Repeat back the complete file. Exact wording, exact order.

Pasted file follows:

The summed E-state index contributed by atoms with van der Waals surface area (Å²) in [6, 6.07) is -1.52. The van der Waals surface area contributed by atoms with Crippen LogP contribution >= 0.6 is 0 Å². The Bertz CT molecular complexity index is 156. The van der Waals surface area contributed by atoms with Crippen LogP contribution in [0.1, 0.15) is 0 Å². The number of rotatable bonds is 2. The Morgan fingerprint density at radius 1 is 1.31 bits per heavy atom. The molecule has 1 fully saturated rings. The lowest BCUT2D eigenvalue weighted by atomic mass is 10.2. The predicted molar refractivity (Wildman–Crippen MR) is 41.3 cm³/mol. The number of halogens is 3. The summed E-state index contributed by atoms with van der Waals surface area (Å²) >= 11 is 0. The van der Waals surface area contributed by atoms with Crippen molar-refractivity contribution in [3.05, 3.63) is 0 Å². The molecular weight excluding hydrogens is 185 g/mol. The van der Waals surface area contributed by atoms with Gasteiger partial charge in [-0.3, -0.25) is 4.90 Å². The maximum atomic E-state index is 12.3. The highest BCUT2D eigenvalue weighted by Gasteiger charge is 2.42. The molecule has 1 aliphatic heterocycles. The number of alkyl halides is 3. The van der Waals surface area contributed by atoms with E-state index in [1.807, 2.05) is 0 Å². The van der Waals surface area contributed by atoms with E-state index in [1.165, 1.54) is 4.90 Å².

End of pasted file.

The summed E-state index contributed by atoms with van der Waals surface area (Å²) in [6, 6.07) is -1.52. The van der Waals surface area contributed by atoms with Crippen LogP contribution >= 0.6 is 0 Å². The Bertz CT molecular complexity index is 156. The van der Waals surface area contributed by atoms with Crippen LogP contribution in [0.1, 0.15) is 0 Å². The number of rotatable bonds is 2. The Morgan fingerprint density at radius 1 is 1.31 bits per heavy atom. The molecule has 1 fully saturated rings. The lowest BCUT2D eigenvalue weighted by atomic mass is 10.2. The predicted molar refractivity (Wildman–Crippen MR) is 41.3 cm³/mol. The number of halogens is 3. The summed E-state index contributed by atoms with van der Waals surface area (Å²) >= 11 is 0. The van der Waals surface area contributed by atoms with Crippen molar-refractivity contribution in [3.05, 3.63) is 0 Å². The molecular weight excluding hydrogens is 185 g/mol. The van der Waals surface area contributed by atoms with Gasteiger partial charge in [-0.3, -0.25) is 4.90 Å². The maximum atomic E-state index is 12.3. The highest BCUT2D eigenvalue weighted by Gasteiger charge is 2.42. The molecule has 1 aliphatic heterocycles. The number of alkyl halides is 3. The van der Waals surface area contributed by atoms with E-state index in [1.807, 2.05) is 0 Å². The van der Waals surface area contributed by atoms with E-state index in [1.165, 1.54) is 4.90 Å².